Every year, I make New Year resolutions and ignore them. I don’t promise to fulfill them. I don’t even check my progress and revise as needed. I make-and-forget, check it off the New Year’s To Do list and move on.
This year, I’m trying something different: resolutions that aren’t quantified, that won’t take extra time from my too-busy schedule. Resolutions that will, instead, are more about my teaching mindset. Here’s my list:
I will learn one new tech tool a month
There are so many. I get massive lists of webtools, websites, apps, extensions, and links in my inbox, mostly proclaimed as “the tool I can’t do without”. Every month, I’ll pick one and try it.
Just to be clear: Today’s tech ed tools aren’t like they used to be. The ones I’m interested in are easy-to-use, intuitive, easily differentiated for varied student needs, and free or inexpensive. Anything that requires a time commitment to learn and buckets of creativity to use is off the list. My schedule is too packed for that sort of commitment. And, I’ll unpack them with the students, authentically, as part of a project we’re doing. An example: I use Padlet to curate and share projects. Instead, I’ll use Tozzl at least once.
To get me started, would you add a comment with your favorite tool — the one I should start with in January.
Ask a Tech Teacher is a small group of tech-ed teachers with a big goal: provide free and affordable resources to anyone, anywhere that integrate technology into education. It’s an ambitious goal and we rely on donations from readers like you to make that happen. Use the PayPal Donate button below or in the sidebar of Ask a Tech Teacher (aka, Structured Learning LLC–our publisher):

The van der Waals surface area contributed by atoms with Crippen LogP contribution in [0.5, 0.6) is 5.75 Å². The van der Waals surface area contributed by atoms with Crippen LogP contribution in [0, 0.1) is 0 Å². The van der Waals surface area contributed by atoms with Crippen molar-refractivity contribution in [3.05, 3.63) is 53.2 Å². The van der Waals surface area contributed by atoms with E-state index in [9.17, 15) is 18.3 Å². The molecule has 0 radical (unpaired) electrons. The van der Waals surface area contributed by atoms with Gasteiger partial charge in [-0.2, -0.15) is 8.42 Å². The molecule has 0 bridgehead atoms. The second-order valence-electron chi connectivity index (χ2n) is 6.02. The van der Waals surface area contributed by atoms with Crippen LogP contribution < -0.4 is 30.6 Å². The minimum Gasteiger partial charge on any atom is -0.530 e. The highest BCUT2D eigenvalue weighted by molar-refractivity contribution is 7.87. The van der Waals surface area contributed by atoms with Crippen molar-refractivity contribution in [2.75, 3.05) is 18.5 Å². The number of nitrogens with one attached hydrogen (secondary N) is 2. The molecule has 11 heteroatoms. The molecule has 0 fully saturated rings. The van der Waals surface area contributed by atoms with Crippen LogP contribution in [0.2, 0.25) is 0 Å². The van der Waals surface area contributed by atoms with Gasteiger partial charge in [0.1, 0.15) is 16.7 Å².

About this time of each year, when several of our larger bills come due, we give a shout out for help. We thought we’d share some of the costs of running Ask a Tech Teacher:
Here are the most-read posts for the month of November:
- 10 ways to use QR Codes for Hour of Code
- 10 Projects to Kickstart Hour of Code
- Websites for Hour of Code by Grade
- Coding and US Security
- 18 Thanksgiving Sites and Apps and 4 Projects for the Holiday
Jacqui Murray has been teaching K-18 technology for 20 years. She is the editor/author of over a hundred tech ed resources including a K-8 technology curriculum, K-8 keyboard curriculum, K-8 Digital Citizenship curriculum. She is an adjunct professor in tech ed, CSG Master Teacher, webmaster for four blogs, an Amazon Vine Voice reviewer, CAEP reviewer, CSTA presentation reviewer, freelance journalist on tech ed topics, and a weekly contributor to TeachHUB. You can find her resources at Structured Learning. Read Jacqui’s tech thriller series, To Hunt a Sub and Twenty-four Days
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Every day it seems, the world gets smaller. Studies show that 244 million people worldwide live in a country other than their birthplace. Doesn’t sound like a lot? In fact, it’s a 44% increase from the year 2000. Where it used to be sufficient to teach students how to thrive in their home country, that falls woefully short in a world where the internet reaches everyone, anywhere, where geopolitical borders have little effect on international activities, where the customs and culture of a country have a significant impact on student learning. Today’s challenge is to teach kids how to accept other worlds without judging, preaching, or rejecting.